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SAWS officials said they were making progress on restoring water service to areas that had formerly lost pressure due to leaks, faucets left running, and the loss of power to water pumps.

The utility expected to have service restored to parts of Stone Oak and Rogers Ranch by the end of the day Thursday. But other areas near Interstate 10 on the Northwest Side and east of U.S. Highway 281 in far Northeast San Antonio are likely to take longer. Some areas of SAWS territory could be without water until Monday.

At a briefing with City and County officials Thursday evening, SAWS CEO Robert Puente said he understood the public’s “need and want for definitive answers and times.”

“I wanted to know when the power was going to come back on so our pumps could come back on,” Puente said. “I wanted to know when my own home was going to have power. So I know and understand that people want to know and understand, ‘When will I have water?’ And it’s very hard to say.”

At a high point, SAWS estimated 30% of its customers were without water – a result of loss of power to SAWS pumps, leaks from ruptured pipes on private property, and people trickling faucets to keep pipes from freezing. SAWS provided updated outage maps Thursday but did not provide a revised percentage of customers without service.

SAWS pumps have power again, Puente said, and the utility is most concerned about leaks. SAWS urged people to monitor their properties for leaks and shut off their water at the meter, if they have one, to help keep the system pressurized.

At the briefing, Puente said he had asked Texas Gov. Greg Abbott and the Texas Commission on Environmental Quality for permission to lift the system-wide boil water notice that SAWS issued yesterday.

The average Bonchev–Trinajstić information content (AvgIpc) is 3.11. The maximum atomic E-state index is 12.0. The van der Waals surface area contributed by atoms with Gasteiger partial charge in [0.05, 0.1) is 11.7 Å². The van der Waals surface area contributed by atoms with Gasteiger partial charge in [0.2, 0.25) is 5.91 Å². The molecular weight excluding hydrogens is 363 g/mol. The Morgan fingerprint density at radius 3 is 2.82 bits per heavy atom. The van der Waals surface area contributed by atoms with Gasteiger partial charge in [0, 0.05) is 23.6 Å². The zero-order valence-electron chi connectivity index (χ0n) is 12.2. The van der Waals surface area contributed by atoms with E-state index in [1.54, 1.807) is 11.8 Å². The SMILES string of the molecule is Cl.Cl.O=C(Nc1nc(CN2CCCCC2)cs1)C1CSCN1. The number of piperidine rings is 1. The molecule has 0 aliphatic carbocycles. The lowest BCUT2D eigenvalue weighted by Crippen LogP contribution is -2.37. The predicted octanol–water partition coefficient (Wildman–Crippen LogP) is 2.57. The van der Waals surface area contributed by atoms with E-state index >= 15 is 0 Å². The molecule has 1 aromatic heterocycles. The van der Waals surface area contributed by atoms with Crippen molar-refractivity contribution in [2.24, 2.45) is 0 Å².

SAWS instituted the order, which officials called “precautionary,” because of a loss of pressure in its system. Without sufficient pressure in the water system, unwanted contaminants can be more easily drawn in.

Puente said he wanted state officials to lift the boil-water advisory before receiving laboratory samples normally needed to prove the water is safe to drink. Because SAWS suffered no breaks in its water mains during the winter freeze, the procedure can be expedited, he said.

“The unique thing about San Antonio is we have had a closed system throughout this situation,” Puente said. “None of our lines broke, so no contaminants got into them.”

San Antonio’s utilities also promised financial relief for residents who lost power and water in this week’s freeze.

CPS Energy President and CEO Paula Gold-Williams said customers can’t be charged for power they didn’t consume when they were shut off during blackouts earlier this week. The utility will also be “patient” with customers who fall behind on payments, she said.

“There is no need for people to worry if they are late getting their payments in and don’t want to fall behind and maybe need a little more time,” Gold-Williams said.

San Antonio Water System officials on Thursday announced a new billing system meant to help its customers avoid paying for water lost in leaks from ruptured pipes. SAWS will compare a customer’s current bill to the customer’s previous billing cycle and charge that customer the lesser of the two.

“Do [you] have to pay for this water? No, you don’t,” Puente said. “Whatever your bill was before this happened … we’re going to ask you to pay that bill, no matter how much water you may have lost.”

Both utilities stopped shutting off customers for lack of payment in March 2020 as a result of the coronavirus pandemic and have not resumed disconnections since.

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Brendan Gibbons

Brendan Gibbons is a former senior reporter at the San Antonio Report. He is an environmental journalist for Oil & Gas Watch.